“News” is a commodity like any other. There is a market for it, and the market is segmented by both price and consumer preference. In the case of “news,” the term “price” bears two meanings. On the one hand, there is the monetary cost. On the other hand, there is the intellectual effort required to read and make sense of the “news.” Thus, complexity is in itself a high price to pay. Simplicity makes for a mass market. Historians of media have long understood that the early press of the Nineteenth Century aimed to be an elite press by sermonizing at length a small, well-off, highly-literate audience of “serious” people. In contrast, the emergence of a mass press later in the century surfed the waves of sports, crime, scandal, and sex. Reporters loved the combinations of these topics that drew broad readership.
The Reverend Edward W. Hall (1881-1922) married Frances Noel Stevens (1874-1942) in 1911. She was a horse-faced battle-axe seven years his senior, but her family had money and respectability. What more could an ambitious young Episcopalian priest desire? By 1920, he was a priest at St. John the Evangelist Episcopal Church in New Brunswick, New Jersey. The “What more” sprang up before his eyes at choir practice in the form of Eleanor Mills.
Eleanor Mills (1888-1922) was the wife of Jim Mills (1878–1965), the sexton of the church. The couple had married in 1905, had a daughter and a son (born in 1906 and 1910 respectively) and they lived in a two-decker across the street from the church. By 1920, Eleanor had a lot of time on her hands: both children were in school and her husband was the janitor at a local elementary school. She began singing in the church choir. Not all of the photos of the time capture it, but Eleanor was a knock-out. Her looks floored Ed Hall.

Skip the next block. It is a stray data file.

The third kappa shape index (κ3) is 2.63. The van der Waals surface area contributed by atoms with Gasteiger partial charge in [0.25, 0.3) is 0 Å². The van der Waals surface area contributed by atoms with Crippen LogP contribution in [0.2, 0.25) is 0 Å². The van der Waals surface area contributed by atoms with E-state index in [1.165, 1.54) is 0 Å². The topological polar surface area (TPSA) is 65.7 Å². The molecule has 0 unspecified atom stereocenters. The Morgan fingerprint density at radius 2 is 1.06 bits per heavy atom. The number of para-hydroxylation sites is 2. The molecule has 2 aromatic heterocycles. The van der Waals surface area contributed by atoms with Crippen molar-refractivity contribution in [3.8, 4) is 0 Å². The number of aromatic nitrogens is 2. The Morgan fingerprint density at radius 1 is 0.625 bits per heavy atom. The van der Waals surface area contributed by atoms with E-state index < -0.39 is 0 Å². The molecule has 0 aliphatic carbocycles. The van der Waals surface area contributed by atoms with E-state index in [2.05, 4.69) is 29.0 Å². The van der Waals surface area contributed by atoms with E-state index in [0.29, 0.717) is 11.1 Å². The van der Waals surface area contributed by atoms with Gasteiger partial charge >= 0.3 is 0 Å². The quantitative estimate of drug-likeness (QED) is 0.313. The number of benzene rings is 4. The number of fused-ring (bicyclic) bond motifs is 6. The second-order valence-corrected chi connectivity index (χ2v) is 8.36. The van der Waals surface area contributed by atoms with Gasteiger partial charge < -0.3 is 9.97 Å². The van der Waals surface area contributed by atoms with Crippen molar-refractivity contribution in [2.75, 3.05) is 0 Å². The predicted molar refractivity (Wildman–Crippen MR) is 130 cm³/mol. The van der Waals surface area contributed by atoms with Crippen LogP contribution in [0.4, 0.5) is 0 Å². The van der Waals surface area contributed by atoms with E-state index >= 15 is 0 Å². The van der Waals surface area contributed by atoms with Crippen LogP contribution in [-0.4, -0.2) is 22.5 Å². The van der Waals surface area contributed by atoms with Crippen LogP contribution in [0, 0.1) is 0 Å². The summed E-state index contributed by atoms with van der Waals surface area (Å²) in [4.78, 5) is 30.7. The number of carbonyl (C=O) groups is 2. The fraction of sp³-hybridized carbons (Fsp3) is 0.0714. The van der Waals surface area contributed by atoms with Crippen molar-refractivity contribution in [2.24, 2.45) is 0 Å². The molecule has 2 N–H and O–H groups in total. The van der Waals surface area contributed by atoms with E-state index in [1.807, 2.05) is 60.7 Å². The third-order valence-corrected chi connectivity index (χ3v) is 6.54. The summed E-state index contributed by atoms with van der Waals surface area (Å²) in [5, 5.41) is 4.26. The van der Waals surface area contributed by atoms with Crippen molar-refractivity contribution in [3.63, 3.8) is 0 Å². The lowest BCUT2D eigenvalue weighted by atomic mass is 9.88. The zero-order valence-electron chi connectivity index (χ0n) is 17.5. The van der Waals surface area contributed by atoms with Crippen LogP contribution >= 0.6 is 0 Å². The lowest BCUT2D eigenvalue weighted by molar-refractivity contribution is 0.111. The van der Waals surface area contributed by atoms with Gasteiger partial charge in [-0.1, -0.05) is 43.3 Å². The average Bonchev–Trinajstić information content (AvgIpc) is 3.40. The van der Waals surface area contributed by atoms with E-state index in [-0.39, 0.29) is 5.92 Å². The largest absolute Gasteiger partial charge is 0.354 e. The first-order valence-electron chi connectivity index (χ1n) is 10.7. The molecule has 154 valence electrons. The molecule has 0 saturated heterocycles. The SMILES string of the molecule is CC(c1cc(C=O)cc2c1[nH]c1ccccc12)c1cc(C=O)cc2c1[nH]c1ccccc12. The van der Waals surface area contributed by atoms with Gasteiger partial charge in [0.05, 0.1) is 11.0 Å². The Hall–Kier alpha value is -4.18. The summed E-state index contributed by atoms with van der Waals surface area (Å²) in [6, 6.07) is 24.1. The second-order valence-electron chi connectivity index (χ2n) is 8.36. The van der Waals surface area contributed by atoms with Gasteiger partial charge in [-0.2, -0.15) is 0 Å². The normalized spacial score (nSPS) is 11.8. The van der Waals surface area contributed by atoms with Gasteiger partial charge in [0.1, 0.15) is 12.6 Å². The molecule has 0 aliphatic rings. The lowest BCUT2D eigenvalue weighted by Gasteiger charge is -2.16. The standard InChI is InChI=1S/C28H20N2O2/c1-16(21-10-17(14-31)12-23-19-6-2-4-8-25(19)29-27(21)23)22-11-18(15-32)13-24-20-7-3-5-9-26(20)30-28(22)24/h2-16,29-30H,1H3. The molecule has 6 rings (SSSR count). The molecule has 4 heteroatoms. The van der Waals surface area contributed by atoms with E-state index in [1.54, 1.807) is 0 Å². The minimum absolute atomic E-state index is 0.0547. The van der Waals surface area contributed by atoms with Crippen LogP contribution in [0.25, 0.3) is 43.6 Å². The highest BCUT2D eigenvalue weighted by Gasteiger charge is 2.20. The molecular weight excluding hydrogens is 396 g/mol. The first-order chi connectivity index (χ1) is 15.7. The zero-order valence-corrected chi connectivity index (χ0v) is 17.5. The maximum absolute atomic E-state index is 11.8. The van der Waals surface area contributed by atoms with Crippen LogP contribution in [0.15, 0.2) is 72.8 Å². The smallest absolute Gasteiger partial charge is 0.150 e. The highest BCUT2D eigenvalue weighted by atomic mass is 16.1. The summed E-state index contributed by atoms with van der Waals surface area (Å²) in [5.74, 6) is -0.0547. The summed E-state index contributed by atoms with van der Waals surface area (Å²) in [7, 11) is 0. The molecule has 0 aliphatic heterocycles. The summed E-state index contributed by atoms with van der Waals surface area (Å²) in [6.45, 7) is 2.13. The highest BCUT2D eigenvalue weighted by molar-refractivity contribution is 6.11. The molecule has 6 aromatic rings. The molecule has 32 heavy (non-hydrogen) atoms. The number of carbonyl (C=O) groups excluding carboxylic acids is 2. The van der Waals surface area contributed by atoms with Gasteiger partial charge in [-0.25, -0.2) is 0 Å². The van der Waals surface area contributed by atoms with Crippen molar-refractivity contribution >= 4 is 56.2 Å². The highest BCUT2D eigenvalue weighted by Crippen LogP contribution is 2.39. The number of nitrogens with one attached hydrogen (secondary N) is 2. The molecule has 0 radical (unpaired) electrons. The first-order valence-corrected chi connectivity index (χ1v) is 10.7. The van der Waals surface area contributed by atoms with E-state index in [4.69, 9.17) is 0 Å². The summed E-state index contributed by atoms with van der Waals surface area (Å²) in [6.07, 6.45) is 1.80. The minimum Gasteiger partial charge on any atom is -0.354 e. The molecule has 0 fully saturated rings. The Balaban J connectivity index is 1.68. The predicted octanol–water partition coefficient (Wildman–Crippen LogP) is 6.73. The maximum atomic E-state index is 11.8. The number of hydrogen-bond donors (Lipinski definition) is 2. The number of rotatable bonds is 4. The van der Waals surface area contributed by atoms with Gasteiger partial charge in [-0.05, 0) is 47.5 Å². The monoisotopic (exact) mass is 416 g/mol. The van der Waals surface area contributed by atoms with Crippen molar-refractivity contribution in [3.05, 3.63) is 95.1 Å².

The two began a secret affair. They exchanged passionate letters. They found a “lovers’ lane” outside New Brunswick. It went on for two years. It must have become apparent that it could not have a happy ending. It isn’t hard to imagine the headlines in the New York Daily News, one of the “new” mass-circulation papers: “Episcopal Priest Dumps His Wife and Absconds with Wife of Another!” Still, they kept on meeting and corresponding in secret.
Jim Mills found out. Perhaps he found the love letters from Hall. He confronted his wife with her infidelity. She responded with insults, rather than remorse. Jim Mills may have taken his discovery to Mrs. Hall. On 14 September 1922, Hall and Mills drove to the lovers’ lane in Somerset, NJ. The next day, a passerby found them dead. They were lying on the ground, fully-dressed and artfully arranged. Their love letters, rather than those of just one of them, were strewn about. Reverend Hall had been shot once in the head. Mrs. Mills had been much worse handled: shot three times in the head, her throat cut, and her tongue cut out. It looks like the killer was madder at Mills than at Hall. But would that be Jim Mills or Mrs. Hall?
The police couldn’t (or wouldn’t) solve the case. In 1926, Mrs. Hall and her brothers were tried and acquitted. The mass market papers had a field day with it. It’s a “cold case” still, but journalists keep writing books about it. And readers keep snapping them up.
 Perhaps because it is costly to produce thought in defiance of Ockham’s Razor. Same goes for higher education.
 A sexton is basically the groundskeeper, but also—cue the spine-tingling—digs the graves.
 Somebody went a little crazy and killed a couple of hypocritical, unrepentant adulterers.
 Joe Pompeo, Blood and Ink: The Scandalous Jazz Age Double Murder That Hooked America on True Crime (2022), reviewed by Tom Nolan, WSJ, 30 September 2022—something else artfully arranged.